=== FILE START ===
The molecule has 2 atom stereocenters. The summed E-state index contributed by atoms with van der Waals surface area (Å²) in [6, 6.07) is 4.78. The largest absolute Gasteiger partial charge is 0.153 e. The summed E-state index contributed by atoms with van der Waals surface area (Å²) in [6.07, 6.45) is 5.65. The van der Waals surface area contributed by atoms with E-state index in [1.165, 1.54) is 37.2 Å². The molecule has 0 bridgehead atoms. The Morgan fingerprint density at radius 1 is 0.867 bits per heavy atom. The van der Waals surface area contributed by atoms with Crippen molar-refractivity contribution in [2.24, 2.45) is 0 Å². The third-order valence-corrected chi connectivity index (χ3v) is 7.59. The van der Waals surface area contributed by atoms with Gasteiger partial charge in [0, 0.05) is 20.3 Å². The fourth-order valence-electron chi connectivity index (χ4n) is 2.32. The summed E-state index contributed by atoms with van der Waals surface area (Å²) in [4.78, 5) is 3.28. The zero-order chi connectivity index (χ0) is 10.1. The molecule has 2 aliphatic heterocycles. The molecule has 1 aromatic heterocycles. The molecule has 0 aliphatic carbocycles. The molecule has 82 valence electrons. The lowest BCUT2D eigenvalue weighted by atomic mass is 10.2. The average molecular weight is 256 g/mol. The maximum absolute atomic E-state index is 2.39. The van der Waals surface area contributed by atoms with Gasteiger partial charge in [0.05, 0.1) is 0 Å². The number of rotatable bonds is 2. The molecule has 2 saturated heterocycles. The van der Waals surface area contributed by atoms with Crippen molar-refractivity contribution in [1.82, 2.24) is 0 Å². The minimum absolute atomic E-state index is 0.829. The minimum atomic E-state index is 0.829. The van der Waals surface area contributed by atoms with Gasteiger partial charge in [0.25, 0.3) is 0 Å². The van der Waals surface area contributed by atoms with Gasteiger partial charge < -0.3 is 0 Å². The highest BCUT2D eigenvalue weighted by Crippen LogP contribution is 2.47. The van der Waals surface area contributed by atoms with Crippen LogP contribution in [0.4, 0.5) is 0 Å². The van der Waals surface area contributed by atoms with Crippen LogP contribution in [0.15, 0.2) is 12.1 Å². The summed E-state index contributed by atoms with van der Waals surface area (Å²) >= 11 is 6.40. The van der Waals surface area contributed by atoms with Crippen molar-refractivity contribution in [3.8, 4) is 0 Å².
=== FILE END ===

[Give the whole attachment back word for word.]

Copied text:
The molecule has 2 atom stereocenters. The summed E-state index contributed by atoms with van der Waals surface area (Å²) in [6, 6.07) is 4.78. The largest absolute Gasteiger partial charge is 0.153 e. The summed E-state index contributed by atoms with van der Waals surface area (Å²) in [6.07, 6.45) is 5.65. The van der Waals surface area contributed by atoms with E-state index in [1.165, 1.54) is 37.2 Å². The molecule has 0 bridgehead atoms. The Morgan fingerprint density at radius 1 is 0.867 bits per heavy atom. The van der Waals surface area contributed by atoms with Crippen molar-refractivity contribution in [2.24, 2.45) is 0 Å². The third-order valence-corrected chi connectivity index (χ3v) is 7.59. The van der Waals surface area contributed by atoms with Gasteiger partial charge in [0, 0.05) is 20.3 Å². The fourth-order valence-electron chi connectivity index (χ4n) is 2.32. The summed E-state index contributed by atoms with van der Waals surface area (Å²) in [4.78, 5) is 3.28. The zero-order chi connectivity index (χ0) is 10.1. The molecule has 2 aliphatic heterocycles. The molecule has 1 aromatic heterocycles. The molecule has 0 aliphatic carbocycles. The molecule has 82 valence electrons. The lowest BCUT2D eigenvalue weighted by atomic mass is 10.2. The average molecular weight is 256 g/mol. The maximum absolute atomic E-state index is 2.39. The van der Waals surface area contributed by atoms with Gasteiger partial charge in [0.05, 0.1) is 0 Å². The number of rotatable bonds is 2. The molecule has 2 saturated heterocycles. The van der Waals surface area contributed by atoms with Crippen molar-refractivity contribution in [1.82, 2.24) is 0 Å². The minimum absolute atomic E-state index is 0.829. The minimum atomic E-state index is 0.829. The van der Waals surface area contributed by atoms with Gasteiger partial charge in [0.25, 0.3) is 0 Å². The van der Waals surface area contributed by atoms with Gasteiger partial charge < -0.3 is 0 Å². The highest BCUT2D eigenvalue weighted by Crippen LogP contribution is 2.47. The van der Waals surface area contributed by atoms with Crippen LogP contribution in [0.4, 0.5) is 0 Å². The van der Waals surface area contributed by atoms with Crippen LogP contribution in [0.15, 0.2) is 12.1 Å². The summed E-state index contributed by atoms with van der Waals surface area (Å²) >= 11 is 6.40. The van der Waals surface area contributed by atoms with Crippen molar-refractivity contribution in [3.8, 4) is 0 Å².